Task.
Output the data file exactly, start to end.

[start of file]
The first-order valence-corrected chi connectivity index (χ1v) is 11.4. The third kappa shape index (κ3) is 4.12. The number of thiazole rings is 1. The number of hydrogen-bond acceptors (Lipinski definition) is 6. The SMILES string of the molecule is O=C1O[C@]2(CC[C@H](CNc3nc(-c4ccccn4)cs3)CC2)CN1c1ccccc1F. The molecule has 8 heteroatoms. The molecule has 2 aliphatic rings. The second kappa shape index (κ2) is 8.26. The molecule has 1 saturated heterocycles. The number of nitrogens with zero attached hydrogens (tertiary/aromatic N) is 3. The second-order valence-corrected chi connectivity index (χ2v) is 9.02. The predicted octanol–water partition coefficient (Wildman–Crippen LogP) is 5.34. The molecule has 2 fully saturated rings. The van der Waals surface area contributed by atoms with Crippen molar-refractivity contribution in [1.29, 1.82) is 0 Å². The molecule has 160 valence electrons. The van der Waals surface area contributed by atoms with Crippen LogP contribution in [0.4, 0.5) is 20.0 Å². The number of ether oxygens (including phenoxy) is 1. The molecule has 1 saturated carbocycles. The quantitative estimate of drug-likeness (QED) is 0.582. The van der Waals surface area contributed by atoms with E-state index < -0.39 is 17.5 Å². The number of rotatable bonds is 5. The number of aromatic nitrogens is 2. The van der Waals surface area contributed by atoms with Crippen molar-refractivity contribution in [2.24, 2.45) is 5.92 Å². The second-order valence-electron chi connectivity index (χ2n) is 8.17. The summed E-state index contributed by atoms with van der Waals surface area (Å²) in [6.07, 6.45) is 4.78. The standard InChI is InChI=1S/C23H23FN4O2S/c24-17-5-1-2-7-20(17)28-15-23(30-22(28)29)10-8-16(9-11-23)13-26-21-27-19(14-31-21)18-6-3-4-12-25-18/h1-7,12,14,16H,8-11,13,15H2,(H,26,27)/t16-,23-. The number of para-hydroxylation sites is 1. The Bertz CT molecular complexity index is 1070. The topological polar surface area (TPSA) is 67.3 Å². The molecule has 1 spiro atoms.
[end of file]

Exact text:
The first-order valence-corrected chi connectivity index (χ1v) is 11.4. The third kappa shape index (κ3) is 4.12. The number of thiazole rings is 1. The number of hydrogen-bond acceptors (Lipinski definition) is 6. The SMILES string of the molecule is O=C1O[C@]2(CC[C@H](CNc3nc(-c4ccccn4)cs3)CC2)CN1c1ccccc1F. The molecule has 8 heteroatoms. The molecule has 2 aliphatic rings. The second kappa shape index (κ2) is 8.26. The molecule has 1 saturated heterocycles. The number of nitrogens with zero attached hydrogens (tertiary/aromatic N) is 3. The second-order valence-corrected chi connectivity index (χ2v) is 9.02. The predicted octanol–water partition coefficient (Wildman–Crippen LogP) is 5.34. The molecule has 2 fully saturated rings. The van der Waals surface area contributed by atoms with Crippen molar-refractivity contribution in [1.29, 1.82) is 0 Å². The molecule has 160 valence electrons. The van der Waals surface area contributed by atoms with Crippen LogP contribution in [0.4, 0.5) is 20.0 Å². The number of ether oxygens (including phenoxy) is 1. The molecule has 1 saturated carbocycles. The quantitative estimate of drug-likeness (QED) is 0.582. The van der Waals surface area contributed by atoms with E-state index < -0.39 is 17.5 Å². The number of rotatable bonds is 5. The number of aromatic nitrogens is 2. The van der Waals surface area contributed by atoms with Crippen molar-refractivity contribution in [2.24, 2.45) is 5.92 Å². The second-order valence-electron chi connectivity index (χ2n) is 8.17. The summed E-state index contributed by atoms with van der Waals surface area (Å²) in [6.07, 6.45) is 4.78. The standard InChI is InChI=1S/C23H23FN4O2S/c24-17-5-1-2-7-20(17)28-15-23(30-22(28)29)10-8-16(9-11-23)13-26-21-27-19(14-31-21)18-6-3-4-12-25-18/h1-7,12,14,16H,8-11,13,15H2,(H,26,27)/t16-,23-. The number of para-hydroxylation sites is 1. The Bertz CT molecular complexity index is 1070. The topological polar surface area (TPSA) is 67.3 Å². The molecule has 1 spiro atoms.